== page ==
Apologize before being caught
On Aug. 14, a grand jury report in Pennsylvania revealed that hundreds of Catholic priests had abused 1,000 children in that state. The report relied on thousands of pages of secret church documents with information about the cases. Since the release of the report, bishops in Pennsylvania have apologized and spoken of a commitment to reform, including greater transparency. That is, they apologized publicly for something they already knew, only after that information came to light via the mechanisms of civil society. This seems to me the equivalent of a child apologizing only after being caught.
It would be naive to assume that this phenomenon would for some reason be confined to Pennsylvania, in a church whose hierarchy transcends mere state or national boundaries. It would be naive to assume that such secret documents and knowledge of abuse do not exist elsewhere. I doubt that Catholic priests and bishops in Pennsylvania were simply more thorough in their record-keeping than were their peers elsewhere. And, if those documents were to come to light elsewhere, bishops would certainly issue apologies echoing those heard in Pennsylvania.
I was raised Catholic and attended Catholic schools (including the Parkersburg Catholic high and elementary schools) all my life, though I certainly would not claim to be an expert on the church. But I do not think it takes a theologian’s understanding to suggest that — if the church does indeed intend to move forward in a spirit of transparency — a true act of contrition would involve proactively acknowledging the real scope of this problem, rather than issuing piecemeal apologies as more information from different dioceses becomes available to the public. If it is worthy of apology when the information comes to light, is it not worthy of proactive apology and acknowledgment without being forced into such a position by legal proceedings? Is it not dishonest behavior for one of the largest and most powerful institutions in the world to keep more information — information acknowledging the commission of serious crimes, information detailing gross violations of human decency, information documenting acts which scarred thousands of lives forever — secret?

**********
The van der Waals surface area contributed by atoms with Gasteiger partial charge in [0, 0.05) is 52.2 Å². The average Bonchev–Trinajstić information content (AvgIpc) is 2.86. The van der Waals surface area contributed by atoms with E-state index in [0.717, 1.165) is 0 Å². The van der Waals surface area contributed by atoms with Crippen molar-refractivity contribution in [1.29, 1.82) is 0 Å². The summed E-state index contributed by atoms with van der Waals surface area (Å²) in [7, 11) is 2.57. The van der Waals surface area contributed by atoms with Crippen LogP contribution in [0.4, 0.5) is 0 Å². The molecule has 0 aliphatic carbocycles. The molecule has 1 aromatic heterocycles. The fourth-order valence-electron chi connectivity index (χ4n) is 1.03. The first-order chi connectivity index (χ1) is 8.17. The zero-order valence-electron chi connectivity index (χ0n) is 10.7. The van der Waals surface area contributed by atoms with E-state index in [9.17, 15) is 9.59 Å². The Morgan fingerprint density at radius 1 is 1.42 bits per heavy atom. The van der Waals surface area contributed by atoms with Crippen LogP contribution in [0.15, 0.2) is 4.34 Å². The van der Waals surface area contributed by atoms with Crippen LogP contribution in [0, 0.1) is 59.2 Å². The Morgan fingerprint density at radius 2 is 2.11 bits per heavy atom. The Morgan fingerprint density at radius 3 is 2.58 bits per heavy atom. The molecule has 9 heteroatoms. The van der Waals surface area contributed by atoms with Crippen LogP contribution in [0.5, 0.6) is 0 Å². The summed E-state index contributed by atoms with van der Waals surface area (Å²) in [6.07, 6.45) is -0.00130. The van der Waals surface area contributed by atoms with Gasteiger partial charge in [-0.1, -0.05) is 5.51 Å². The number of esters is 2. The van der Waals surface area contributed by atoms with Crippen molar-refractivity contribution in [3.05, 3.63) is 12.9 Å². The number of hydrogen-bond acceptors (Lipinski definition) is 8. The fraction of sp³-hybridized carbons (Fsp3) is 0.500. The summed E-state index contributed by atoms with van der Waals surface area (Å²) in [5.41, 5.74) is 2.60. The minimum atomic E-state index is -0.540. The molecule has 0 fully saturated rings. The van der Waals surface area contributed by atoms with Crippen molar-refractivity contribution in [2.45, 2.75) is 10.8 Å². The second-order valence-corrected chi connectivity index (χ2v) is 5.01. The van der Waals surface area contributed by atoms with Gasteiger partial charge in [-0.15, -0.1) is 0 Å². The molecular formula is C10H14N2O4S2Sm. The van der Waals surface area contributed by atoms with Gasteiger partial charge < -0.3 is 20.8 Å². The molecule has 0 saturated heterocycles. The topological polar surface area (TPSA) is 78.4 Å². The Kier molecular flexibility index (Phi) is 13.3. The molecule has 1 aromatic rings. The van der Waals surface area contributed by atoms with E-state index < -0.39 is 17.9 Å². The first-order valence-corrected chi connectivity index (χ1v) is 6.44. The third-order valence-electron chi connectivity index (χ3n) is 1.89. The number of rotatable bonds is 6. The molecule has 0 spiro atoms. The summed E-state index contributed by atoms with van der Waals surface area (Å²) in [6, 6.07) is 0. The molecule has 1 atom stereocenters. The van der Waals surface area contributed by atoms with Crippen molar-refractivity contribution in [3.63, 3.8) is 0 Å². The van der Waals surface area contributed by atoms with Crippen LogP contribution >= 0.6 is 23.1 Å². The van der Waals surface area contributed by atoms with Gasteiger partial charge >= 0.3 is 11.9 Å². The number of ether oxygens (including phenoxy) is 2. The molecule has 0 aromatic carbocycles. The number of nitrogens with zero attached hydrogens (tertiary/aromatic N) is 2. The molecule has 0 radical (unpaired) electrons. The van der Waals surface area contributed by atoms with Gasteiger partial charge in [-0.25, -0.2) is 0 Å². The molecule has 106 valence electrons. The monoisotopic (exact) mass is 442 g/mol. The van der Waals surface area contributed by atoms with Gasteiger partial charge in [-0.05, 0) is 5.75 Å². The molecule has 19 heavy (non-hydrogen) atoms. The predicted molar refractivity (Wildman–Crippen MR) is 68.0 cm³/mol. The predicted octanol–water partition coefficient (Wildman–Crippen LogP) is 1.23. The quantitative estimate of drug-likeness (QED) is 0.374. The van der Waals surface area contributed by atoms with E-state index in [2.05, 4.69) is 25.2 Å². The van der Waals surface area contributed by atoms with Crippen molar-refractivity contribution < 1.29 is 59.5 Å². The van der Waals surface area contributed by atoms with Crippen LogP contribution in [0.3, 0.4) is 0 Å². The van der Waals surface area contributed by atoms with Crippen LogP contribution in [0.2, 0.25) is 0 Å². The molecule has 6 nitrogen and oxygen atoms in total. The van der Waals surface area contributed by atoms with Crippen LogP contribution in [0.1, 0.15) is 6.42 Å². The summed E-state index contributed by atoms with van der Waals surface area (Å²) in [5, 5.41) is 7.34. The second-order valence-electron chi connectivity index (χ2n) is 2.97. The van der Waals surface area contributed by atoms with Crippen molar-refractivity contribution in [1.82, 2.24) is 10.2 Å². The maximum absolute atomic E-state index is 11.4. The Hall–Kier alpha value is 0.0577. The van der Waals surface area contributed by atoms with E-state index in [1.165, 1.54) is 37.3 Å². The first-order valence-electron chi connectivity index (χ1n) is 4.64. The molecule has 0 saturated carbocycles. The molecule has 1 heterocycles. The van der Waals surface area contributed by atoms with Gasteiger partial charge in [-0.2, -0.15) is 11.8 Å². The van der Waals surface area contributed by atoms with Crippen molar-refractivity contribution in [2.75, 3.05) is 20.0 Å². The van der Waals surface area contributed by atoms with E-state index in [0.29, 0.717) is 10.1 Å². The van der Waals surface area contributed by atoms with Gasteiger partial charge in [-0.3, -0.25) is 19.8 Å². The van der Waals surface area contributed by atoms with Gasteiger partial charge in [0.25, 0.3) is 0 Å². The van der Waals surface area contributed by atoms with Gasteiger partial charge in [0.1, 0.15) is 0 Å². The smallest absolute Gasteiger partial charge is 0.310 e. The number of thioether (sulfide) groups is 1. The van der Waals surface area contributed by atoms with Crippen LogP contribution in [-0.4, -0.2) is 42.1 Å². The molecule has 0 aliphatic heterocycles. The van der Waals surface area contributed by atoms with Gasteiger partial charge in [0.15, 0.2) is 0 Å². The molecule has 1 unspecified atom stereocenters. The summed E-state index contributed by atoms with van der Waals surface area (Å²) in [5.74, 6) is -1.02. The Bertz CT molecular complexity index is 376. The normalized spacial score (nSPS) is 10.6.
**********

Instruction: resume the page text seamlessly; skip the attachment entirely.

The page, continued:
I ask this in a spirit of humility. Perhaps there are valid legal, organizational, and doctrinal explanations for some of the silence. And perhaps I am wrong and this indeed is somehow an isolated problem that exists only in Pennsylvania, though evidence suggests otherwise. But if additional records of abuse do exist beyond the dioceses of Pennsylvania, would it not be the right, moral, and honest thing to do to publicly acknowledge the real scope of this abhorrent institutional failure? In my Catholic education, I was taught to apologize not for being caught, but for doing something wrong.